JS: Benchmarking Lazy Getters

Lazily evaluating properties is not just handy, but mandatory in some case. This post explains strategies and provides answers regarding this topic.

Some Background

Where I work, we deal daily with hundred thousand things to eventually parse when needed, and having lazy resolutions, in terms of parsing time, to provide meaningful results on demand is not an option!

The Pattern

JS provides many ways to do the same thing, and that’s both awesome and cumbersome, as we don’t have an opinionated, “always best for the job”, way of doing such things … so we need to explore, which is arguably another great side-effect of using such flexible programming language 🥳

Lazy Override

class LazyOverride {
get value() {
let value = Math.random();
Object.defineProperty(this, 'value', {value});
return value;
}
}

Lazy Known

class LazyKnown {
constructor() {
this._value = null;
}
get value() {
return this._value || (this._value = fn());
}
}
  • the getter will be invoked every single time the property is accessed, as opposite of becoming the property itself, without prototype round-trip.

Object Literal

const getRandom = () => Math.random();function Literal() {
let value = null;
return {
get value() {
return value || (value = getRandom());
}
};
}
  • old school Web developers know that classes were never a thing, and ES2015 ruined the Web introducing these, because good old prototypal inheritance was enough.

Round #1

benchmark for these patterns
  • how long did it take to access that value property for the first time, per each instance?
  • how long did it take, once the property was accessed already, to retrieve back the same data?
  • how long did it take to repeatedly get such data every next execution time?

A first look

The literal idea is the worst ever, as the creation time is 8x classes based, the heap is 5x the one needed for classes/prototypal based instances, and while accessing the value property for the first time wins, repeated access through the scope is slower than instances based inheritance via accessors.

When does this matter

A few consistent results that differ few ms might not feel like a great achievement, if your laptop is “beefy”, so that to have a better idea of what was going on, and what was definitively the best approach, in general, and not only on my hardware, or OS, I decided to run the very same benchmark on a Raspberry Pi 4 with 4GB of RAM: enough to exclude heap issues for this test!

same patterns on a Raspberry Pi
  • Lazy Override, aka shadowed, won in terms of repeatedly property access, and 12ms vs 16ms means concretely nothing in a 200K array of instances
  • Object literals lost almost any advantage whatsoever: heavier on the heap, much slower on creation, slightly faster than shaped instances on first access, but also irrelevantly faster in there for a 200K array

And the winner is …

Among these 3 patterns, the clear winner is the shaped approach: irrelevantly faster, or slower, on instance creation, 2/3rd or 1/4th+ heap needed, and more than twice as fast at finalizing the benchmark … but is this pattern the absolute best one?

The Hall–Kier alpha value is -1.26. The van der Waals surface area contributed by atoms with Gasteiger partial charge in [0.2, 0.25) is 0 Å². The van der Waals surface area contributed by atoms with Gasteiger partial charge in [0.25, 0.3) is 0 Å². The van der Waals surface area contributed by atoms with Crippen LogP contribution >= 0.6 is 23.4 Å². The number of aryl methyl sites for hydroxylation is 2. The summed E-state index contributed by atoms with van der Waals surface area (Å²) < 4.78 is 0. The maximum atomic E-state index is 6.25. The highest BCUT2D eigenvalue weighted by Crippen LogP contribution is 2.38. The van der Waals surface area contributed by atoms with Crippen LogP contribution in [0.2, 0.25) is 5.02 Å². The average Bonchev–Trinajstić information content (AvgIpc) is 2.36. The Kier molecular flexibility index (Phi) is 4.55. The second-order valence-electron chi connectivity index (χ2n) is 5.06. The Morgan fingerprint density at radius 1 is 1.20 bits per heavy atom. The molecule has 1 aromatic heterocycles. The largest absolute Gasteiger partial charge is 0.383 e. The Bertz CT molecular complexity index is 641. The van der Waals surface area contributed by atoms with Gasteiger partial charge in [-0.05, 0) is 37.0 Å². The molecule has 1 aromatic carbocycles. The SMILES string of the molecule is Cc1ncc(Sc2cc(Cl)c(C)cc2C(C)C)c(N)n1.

About Sub Patterns

The shaped pattern is based on the fact an instance shape is known at construction time, and such property addressed via an _prop underscore prefix convention, that is meaningless for the JS engine, but meaningful for the developer.

  • JS previously offered the Symbol primitive, which is enumerable like any other property, but it grants no name clashing, plus it’s harder to have in our way out there, yet it’s a direct property like _prop would be.

Private Properties

const getRandom = () => Math.random();class LazyGetterPrivate {
#value = null;
get value() {
return this.#value || (this.#value = getRandom());
}
}

Symbol Properties

const VALUE = Symbol('value');const setSymbol = self => {
let value = Math.random();
self[VALUE] = value;
return value;
};
class LazyGetterSymbol {
constructor() {
this[VALUE] = null;
}
get value() {
return this[VALUE] || setSymbol(this);
}
}

Round #2

shaped VS symbol VS private
  • private properties add nothing on the heap side, which is some awesome news, but it offers nothing more in terms of performance, and if the goal is to improve lazy properties access, the extra cost on creation becomes something not-acceptable, as the whole goal here is to be as fast as possible in creation, and eventually slightly slower on property access.

The Verdict

Using symbols shouldn’t scare developers, but I haven’t noticed wide adoption out there. However, LinkeDOM is based on this “name-clashing-less” pattern, and its performance pulverizes any known competitor, so I start thinking we really overlooked at this pattern.

  • don’t overdo lazy accessors, and use any extra pseudo-private property strategy to obtain best performance.
  • don’t believe classes-less JS is faster or better at anything, in general.
  • don’t over-do lazy accessors, and fallback to what you’ve always known, to day, was very fast, and easy to deal with, that being _prefixed properties, or, maybe, Symbol('name') one!

What about other engines?

Both different versions and different engines see the shaped approach win.

jsc / JavaScript Core / WebKit
gjs / SpiderMonkey
NodeJS 12
NodeJS 10
NodeJS 8
NodeJS 6

Web, Mobile, IoT, and all JS things since 00's. Formerly JS engineer at @nokia, @facebook, @twitter.